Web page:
Your local Chipotle may be struggling to find someone to scoop your guac. But that could be a good sign for the economy.
In a note to clients on Wednesday, Citi’s Gregory Badishkanian explained that while restaurants are generally optimistic about their industry, they’re worried about labour costs and finding new workers.
“With the economy steadily improving and the jobless rate trending down, as well as improved hiring figures from within the restaurant industry, operators are seeing intensifying competition for employees and pressure on wages,” Badishkanian wrote. “
Longer-term, operators continue to worry about rising wages and some casual dining operators worry about the elimination of the tip credit.”
In other words, restaurant operators feel they will either have to pay their workers more or devote more resources (money) to finding and retaining workers. This means that there are likely higher-paying jobs elsewhere that potential employees are seeking out instead.
And this points to a labour market that is getting “tighter,” with the balance of power swinging from employers back to employees.
This echoes the Fed’s comments released in it’s latest Beige Book on Wednesday, that wages are rising and companies are having trouble finding workers. The Fed reported that “slight wage growth” was evident in most districts, with firms in the Cleveland, Atlanta, Chicago, and Minneapolis Districts reported struggling to retain their employees.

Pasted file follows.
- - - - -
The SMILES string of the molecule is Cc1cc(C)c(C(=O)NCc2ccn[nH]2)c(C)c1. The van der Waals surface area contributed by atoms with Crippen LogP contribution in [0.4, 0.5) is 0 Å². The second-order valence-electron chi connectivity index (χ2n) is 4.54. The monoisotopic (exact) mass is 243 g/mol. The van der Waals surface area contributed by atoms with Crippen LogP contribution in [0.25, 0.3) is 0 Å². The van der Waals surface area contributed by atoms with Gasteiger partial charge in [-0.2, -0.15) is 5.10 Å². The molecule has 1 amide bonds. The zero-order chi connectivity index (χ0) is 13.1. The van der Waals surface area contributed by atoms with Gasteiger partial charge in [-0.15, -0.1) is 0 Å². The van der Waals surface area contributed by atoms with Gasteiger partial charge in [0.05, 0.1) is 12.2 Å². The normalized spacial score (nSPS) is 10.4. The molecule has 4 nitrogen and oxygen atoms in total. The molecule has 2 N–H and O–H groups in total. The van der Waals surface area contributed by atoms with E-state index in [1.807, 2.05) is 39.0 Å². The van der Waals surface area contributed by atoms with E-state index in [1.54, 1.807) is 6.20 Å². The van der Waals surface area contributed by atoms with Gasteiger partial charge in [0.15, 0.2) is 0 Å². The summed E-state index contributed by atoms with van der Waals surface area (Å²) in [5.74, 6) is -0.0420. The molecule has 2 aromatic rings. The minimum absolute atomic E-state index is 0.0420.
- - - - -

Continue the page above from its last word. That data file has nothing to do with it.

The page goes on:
Furthermore, Richmond, Kansas City, and San Francisco all reported higher wages in the restaurant and/or hospitality industries.”A tight market for skilled construction labour in the Boston, Dallas, and San Francisco Districts pushed up wages for workers there, and staffing services firms in Boston, New York, and Dallas noted rising wages,” the Fed wrote. “Contacts across various industries in the Chicago District reported a willingness to raise wages when necessary to attract and retain workers, and a notable share of reporting firms in the Minneapolis District also said they were increasing starting pay for most job categories to attract new hires.”
On Friday, we’ll get the latest update on the labour market when the BLS releases its latest jobs report.
Wall Street currently expects the US economy added 225,000 jobs in May and expects unemployment rate to remain steady at 5.4%. Wage growth is expected to rise 0.2% month-on-month in May and 2.2% over the prior.